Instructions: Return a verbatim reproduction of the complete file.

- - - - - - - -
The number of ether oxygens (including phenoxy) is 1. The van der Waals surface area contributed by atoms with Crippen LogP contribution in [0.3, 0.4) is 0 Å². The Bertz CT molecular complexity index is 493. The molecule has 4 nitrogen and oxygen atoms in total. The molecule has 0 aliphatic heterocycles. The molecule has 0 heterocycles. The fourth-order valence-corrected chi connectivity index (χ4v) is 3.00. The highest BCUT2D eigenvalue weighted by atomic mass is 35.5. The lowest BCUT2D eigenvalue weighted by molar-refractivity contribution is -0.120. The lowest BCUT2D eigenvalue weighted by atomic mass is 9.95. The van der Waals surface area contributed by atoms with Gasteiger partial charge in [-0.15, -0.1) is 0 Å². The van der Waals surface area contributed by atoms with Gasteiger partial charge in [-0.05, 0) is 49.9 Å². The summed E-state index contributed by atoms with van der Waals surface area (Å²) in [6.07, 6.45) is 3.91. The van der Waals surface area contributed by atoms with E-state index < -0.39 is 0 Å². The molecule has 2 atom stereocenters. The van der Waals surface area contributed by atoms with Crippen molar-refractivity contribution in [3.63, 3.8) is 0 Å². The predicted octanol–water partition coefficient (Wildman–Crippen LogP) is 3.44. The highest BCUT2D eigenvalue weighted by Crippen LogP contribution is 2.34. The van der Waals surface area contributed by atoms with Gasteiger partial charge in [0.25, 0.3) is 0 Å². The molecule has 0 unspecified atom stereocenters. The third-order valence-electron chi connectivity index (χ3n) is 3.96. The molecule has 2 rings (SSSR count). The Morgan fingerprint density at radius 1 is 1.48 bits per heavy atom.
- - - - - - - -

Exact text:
The number of ether oxygens (including phenoxy) is 1. The van der Waals surface area contributed by atoms with Crippen LogP contribution in [0.3, 0.4) is 0 Å². The Bertz CT molecular complexity index is 493. The molecule has 4 nitrogen and oxygen atoms in total. The molecule has 0 aliphatic heterocycles. The molecule has 0 heterocycles. The fourth-order valence-corrected chi connectivity index (χ4v) is 3.00. The highest BCUT2D eigenvalue weighted by atomic mass is 35.5. The lowest BCUT2D eigenvalue weighted by molar-refractivity contribution is -0.120. The lowest BCUT2D eigenvalue weighted by atomic mass is 9.95. The van der Waals surface area contributed by atoms with Gasteiger partial charge in [-0.15, -0.1) is 0 Å². The van der Waals surface area contributed by atoms with Gasteiger partial charge in [-0.05, 0) is 49.9 Å². The summed E-state index contributed by atoms with van der Waals surface area (Å²) in [6.07, 6.45) is 3.91. The van der Waals surface area contributed by atoms with E-state index < -0.39 is 0 Å². The molecule has 2 atom stereocenters. The van der Waals surface area contributed by atoms with Crippen molar-refractivity contribution in [3.63, 3.8) is 0 Å². The predicted octanol–water partition coefficient (Wildman–Crippen LogP) is 3.44. The highest BCUT2D eigenvalue weighted by Crippen LogP contribution is 2.34. The van der Waals surface area contributed by atoms with Gasteiger partial charge in [0.25, 0.3) is 0 Å². The molecule has 0 unspecified atom stereocenters. The third-order valence-electron chi connectivity index (χ3n) is 3.96. The molecule has 2 rings (SSSR count). The Morgan fingerprint density at radius 1 is 1.48 bits per heavy atom.